Preserve a record for the duration of its applicable retention period in a manner that maintains a complete time-stamped audit trail that includes:

(1) All modifications to and deletions of the record or any part thereof;

(2) The date and time of actions that create, modify, or delete the record;

(3) If applicable, the identity of the individual creating, modifying, or deleting the record; and

(4) Any other information needed to maintain an audit trail of the record in a way that maintains security, signatures, and data to ensure the authenticity and reliability of the record and will permit the re-creation of the original record if it is modified or deleted[.]

These rule amendments became effective Jan. 3, 2023, with a compliance date set for May 3, 2023.

If nothing else, the recent sanctions levied by the SEC as well as the amendments to the electronic recordkeeping requirements should signal to firms the seriousness and importance the SEC is placing on proper recordkeeping of electronic communications.  The SEC’s division of enforcement director commented that the sanctions: both in terms of the firms involved and the size of the penalties ordered – underscore the importance of recordkeeping requirements: they’re sacrosanct. If there are allegations of wrongdoing or misconduct, we must be able to examine a firm’s books and records to determine what happened… Other broker-dealers and asset managers who are subject to similar requirements under the federal securities laws would be well-served to self-report and self-remediate any deficiencies.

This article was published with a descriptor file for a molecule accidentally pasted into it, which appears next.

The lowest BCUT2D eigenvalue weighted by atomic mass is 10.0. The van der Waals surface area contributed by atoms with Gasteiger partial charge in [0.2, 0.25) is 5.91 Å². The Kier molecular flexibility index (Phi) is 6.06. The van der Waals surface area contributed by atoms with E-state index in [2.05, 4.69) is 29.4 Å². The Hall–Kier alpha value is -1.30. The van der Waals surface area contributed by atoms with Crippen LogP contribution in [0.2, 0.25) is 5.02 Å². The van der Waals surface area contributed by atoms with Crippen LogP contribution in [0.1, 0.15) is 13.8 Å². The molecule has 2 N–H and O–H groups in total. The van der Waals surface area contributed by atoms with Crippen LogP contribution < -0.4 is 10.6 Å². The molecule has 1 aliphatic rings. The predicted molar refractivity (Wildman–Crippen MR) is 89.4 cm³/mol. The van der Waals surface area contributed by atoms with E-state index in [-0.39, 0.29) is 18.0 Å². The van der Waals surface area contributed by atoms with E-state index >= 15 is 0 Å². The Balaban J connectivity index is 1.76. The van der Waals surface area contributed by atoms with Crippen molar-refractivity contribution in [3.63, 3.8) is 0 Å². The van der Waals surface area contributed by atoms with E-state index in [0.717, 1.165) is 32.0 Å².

Given how much focus the SEC currently is putting on electronic communications recordkeeping, firms – especially those in the financial field that are under the governance of the SEC and CFTC – would be wise to review their policies regarding the use and retention of electronic communications, and make sure such policies are in line with current regulatory requirements.  Adjustments should be made as necessary to such policies to ensure consistent, company-wide compliance. A well-defined and uniformly adhered to record retention policy will go a long way to mitigate operational and legal risks, including liability for hefty fines for regulatory noncompliance.